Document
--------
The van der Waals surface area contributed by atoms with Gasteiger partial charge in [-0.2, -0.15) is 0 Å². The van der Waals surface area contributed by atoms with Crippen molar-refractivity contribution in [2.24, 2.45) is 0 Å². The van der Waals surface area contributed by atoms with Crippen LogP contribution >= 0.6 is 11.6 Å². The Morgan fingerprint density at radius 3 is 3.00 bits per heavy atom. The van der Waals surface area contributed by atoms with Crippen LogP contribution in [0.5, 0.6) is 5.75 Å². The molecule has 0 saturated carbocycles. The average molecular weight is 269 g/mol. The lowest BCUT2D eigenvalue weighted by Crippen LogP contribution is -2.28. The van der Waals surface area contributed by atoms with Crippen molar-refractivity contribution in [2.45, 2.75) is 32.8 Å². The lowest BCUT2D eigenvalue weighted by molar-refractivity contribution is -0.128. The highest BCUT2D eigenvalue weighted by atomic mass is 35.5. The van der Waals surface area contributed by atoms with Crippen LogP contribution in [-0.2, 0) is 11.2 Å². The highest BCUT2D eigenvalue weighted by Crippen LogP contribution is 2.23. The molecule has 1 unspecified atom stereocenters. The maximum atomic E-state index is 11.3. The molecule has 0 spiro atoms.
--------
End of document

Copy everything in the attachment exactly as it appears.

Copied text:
The van der Waals surface area contributed by atoms with Gasteiger partial charge in [-0.2, -0.15) is 0 Å². The van der Waals surface area contributed by atoms with Crippen molar-refractivity contribution in [2.24, 2.45) is 0 Å². The van der Waals surface area contributed by atoms with Crippen LogP contribution >= 0.6 is 11.6 Å². The Morgan fingerprint density at radius 3 is 3.00 bits per heavy atom. The van der Waals surface area contributed by atoms with Crippen LogP contribution in [0.5, 0.6) is 5.75 Å². The molecule has 0 saturated carbocycles. The average molecular weight is 269 g/mol. The lowest BCUT2D eigenvalue weighted by Crippen LogP contribution is -2.28. The van der Waals surface area contributed by atoms with Crippen molar-refractivity contribution in [2.45, 2.75) is 32.8 Å². The lowest BCUT2D eigenvalue weighted by molar-refractivity contribution is -0.128. The highest BCUT2D eigenvalue weighted by atomic mass is 35.5. The van der Waals surface area contributed by atoms with Crippen LogP contribution in [-0.2, 0) is 11.2 Å². The highest BCUT2D eigenvalue weighted by Crippen LogP contribution is 2.23. The molecule has 1 unspecified atom stereocenters. The maximum atomic E-state index is 11.3. The molecule has 0 spiro atoms.